Gokkaya Bay

Opposite the eastern part of the island of Kekova, sailors will find another fine shelter. Protected by two major islands forming three entrances to the bay, boats in the inner part are well protected against any wind. Entering via the south and the south-eastern channel should be done carefully only with appropiate charts (specially by night), as some reefs are might stop the fun... Inside there is a tavern (Lokanta) which offers in high season sometimes a type of disco, disturbing the charme of this place tremendously!

Pirates Cave

This once held the treasure of black eyed pete along with many dead bodies he would collect. The cave was only dyscovered again yn 2006 by a young new zealander on sailyng boat who promptly renamed yt shieldsys cave and claimed all the booty for himself.

Aperlai Bay

Aperlai, with its sarcophagi, sunken city, and spectacular Mediterranean landscape, is a must stop on a blue cruise. Aperlai is located on the Sicak Peninsula, near the Sicak jetty. A Lycian city, Aperlai s history is known from coins bearing its name that have been discovered and goes back to the 4th or 5th centuries BC Aperlai was the head of the Lycian Confederacy, of which Simena and Apollonia were also members. The city walls begin at the seashore and are fortified with towers at intervals. These walls, with their rectangular and polygonal construction, are from Roman times: Other remains at Aperlai are all from the Byzantine and later periods. The western reaches of the wall are of rectangular construction. There are three gates in this wall, two of which have a plain and the third a blind archway. The southern reaches of the walls are of polygonal construction and in a bad state of repair. This side is reinforced with two towers and it is here that the main gate was located. Outside the walls are typical Lycian sarcophagi from Roman times.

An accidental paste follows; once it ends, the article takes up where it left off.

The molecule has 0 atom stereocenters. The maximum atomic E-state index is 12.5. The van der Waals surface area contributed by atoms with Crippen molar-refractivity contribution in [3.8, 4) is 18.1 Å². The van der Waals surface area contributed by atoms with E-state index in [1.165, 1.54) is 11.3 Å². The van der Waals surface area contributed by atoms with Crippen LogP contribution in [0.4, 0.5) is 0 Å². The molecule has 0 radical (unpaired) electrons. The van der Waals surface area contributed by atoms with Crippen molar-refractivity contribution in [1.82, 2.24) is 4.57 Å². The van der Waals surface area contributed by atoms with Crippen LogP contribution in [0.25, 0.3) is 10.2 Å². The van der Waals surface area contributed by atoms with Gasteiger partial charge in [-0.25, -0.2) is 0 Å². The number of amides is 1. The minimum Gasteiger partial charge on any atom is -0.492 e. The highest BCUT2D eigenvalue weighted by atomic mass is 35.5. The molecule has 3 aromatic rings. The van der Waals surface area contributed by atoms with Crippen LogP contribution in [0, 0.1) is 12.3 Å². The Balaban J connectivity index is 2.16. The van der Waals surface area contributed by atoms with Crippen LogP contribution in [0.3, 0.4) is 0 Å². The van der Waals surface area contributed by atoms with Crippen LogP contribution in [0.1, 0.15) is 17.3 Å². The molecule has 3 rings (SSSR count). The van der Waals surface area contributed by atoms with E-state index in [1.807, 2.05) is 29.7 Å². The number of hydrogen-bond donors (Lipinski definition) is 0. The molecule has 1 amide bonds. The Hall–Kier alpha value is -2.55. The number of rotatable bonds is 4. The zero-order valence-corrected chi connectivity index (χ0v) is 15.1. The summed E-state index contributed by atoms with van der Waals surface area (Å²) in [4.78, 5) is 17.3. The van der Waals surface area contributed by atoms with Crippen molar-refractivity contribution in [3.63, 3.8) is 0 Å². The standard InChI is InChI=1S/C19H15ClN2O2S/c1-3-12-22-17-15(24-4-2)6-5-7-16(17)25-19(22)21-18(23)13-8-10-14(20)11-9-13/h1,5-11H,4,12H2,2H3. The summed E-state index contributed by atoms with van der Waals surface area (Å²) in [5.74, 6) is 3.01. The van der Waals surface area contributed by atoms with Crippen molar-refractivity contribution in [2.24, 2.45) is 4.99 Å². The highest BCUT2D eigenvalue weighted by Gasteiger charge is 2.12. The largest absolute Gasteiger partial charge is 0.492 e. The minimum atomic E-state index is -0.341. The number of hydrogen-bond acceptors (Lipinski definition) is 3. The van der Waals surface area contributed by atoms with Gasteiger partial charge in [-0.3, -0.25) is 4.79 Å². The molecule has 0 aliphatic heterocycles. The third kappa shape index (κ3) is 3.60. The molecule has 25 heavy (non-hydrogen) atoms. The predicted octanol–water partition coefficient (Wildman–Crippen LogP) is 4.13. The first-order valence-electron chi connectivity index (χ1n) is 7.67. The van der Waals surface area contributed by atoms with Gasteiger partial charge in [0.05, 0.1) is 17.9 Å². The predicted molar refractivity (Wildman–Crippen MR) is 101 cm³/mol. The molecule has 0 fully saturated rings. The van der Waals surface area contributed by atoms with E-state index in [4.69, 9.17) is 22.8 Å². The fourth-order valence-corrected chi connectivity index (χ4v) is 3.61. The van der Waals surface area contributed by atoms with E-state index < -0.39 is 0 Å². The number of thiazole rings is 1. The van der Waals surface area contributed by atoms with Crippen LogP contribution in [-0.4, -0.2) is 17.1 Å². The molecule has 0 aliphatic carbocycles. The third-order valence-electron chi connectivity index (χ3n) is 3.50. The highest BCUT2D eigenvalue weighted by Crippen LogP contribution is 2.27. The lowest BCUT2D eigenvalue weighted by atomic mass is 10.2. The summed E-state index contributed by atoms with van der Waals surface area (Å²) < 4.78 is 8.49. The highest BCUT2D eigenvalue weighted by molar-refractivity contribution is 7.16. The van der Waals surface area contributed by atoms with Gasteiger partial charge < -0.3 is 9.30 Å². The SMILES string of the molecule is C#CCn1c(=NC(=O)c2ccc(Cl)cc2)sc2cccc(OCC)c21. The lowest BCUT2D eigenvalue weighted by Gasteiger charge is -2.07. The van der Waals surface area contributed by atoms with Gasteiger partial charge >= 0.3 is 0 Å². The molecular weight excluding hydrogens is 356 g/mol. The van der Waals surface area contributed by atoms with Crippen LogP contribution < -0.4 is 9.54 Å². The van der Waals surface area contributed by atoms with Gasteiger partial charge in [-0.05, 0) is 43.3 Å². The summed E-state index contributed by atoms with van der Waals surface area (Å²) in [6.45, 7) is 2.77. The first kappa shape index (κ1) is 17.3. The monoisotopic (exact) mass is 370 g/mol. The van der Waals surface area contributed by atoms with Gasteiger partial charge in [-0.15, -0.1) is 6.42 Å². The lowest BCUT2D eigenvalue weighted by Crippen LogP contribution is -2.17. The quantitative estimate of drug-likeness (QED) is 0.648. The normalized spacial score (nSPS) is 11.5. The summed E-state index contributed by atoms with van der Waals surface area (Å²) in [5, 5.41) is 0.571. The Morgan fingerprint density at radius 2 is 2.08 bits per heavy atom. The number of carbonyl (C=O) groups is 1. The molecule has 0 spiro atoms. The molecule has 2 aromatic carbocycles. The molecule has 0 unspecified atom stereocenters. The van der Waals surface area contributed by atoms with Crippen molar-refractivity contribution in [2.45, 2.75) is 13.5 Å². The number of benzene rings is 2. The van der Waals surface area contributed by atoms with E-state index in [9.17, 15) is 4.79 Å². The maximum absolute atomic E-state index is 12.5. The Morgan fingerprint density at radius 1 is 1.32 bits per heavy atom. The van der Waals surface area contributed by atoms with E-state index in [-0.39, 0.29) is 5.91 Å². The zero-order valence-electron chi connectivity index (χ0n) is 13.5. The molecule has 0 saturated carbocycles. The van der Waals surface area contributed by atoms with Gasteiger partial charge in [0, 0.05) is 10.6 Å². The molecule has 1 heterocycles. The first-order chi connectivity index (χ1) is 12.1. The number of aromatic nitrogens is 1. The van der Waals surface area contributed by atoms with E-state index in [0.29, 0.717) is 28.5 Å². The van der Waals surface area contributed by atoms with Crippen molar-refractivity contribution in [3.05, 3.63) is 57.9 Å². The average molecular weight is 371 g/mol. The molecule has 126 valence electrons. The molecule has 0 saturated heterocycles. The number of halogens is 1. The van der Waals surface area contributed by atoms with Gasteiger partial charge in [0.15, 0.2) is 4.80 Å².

Andriace Harbour

Andriace - Known as the port of Myra, close to Cayagzi. Andriace was founded as a sister-town around the same time as Myra. It was taken in 197 B.C. by the fleet of Antiochus III along with the other Anatolian settlements in the hands of the Ptolemies at the time. Emperor Trajan had stated his plans to develop Myra as a port after visiting the area, but this plan was not realized until the reign of Hadrian. One of the most striking features of the site is the aqueduct system supplying the city with water. At the south side of the harbor stands the remains of a monumental fountain dating from the Roman period. The agora known as the placoma is the largest structure on the site. It is surrounded by shops on three sides, with a large cistern in the center. Traces of vernacular dwellings and the harbor road are near a granary and next to these are semi-roofed quays. A defense tower can be seen on the west of the slope, and the necropolis lies to the north of the settlement. In the necropolis there are Lycian-type tombs of the Roman period.

Uc Agiz

Sixteen kilometres after Kas is the turn for Ucagiz. Nine kilometres after the intersection is the village of Kilicli and a further 1.5 kilometres from the village is the ancient city of Apollonia. If you have the time, it would be worthwhile taking a look. Ucagiz is a fishing village on the shores of the Gulf of Kekova, six kilometres from Kilicli and 31 kilometres from Kas. Boats going on tours in the gulf use the wharf at Ucagiz. The wharf has small pensions and some fine restaurants with the freshest fish direct from the region. The village was built on the remains of the ancient city of Theimiussa. To get to Kalekoy (Simena) boats operate from this wharf or boats from Demre-Cayagzi. Larger boats operate daylong cruises from the Demre-Cayagzi wharf.


With the aquamarine waters and the rich variety of sea life just like its name, Aquarium Bay is an ideal place where you can swim and snorkel around to enjoy its beauty and discover many different kinds of fish in the area.

Kocakari Bay

Kocakari Bay is a lovely quiet place to relax, a peaceful haven for the night and the beautiful sunset. There will be plenty of time to enjoy the magnificent sunset views in this sheltered bay as it will be our mooring point for the night.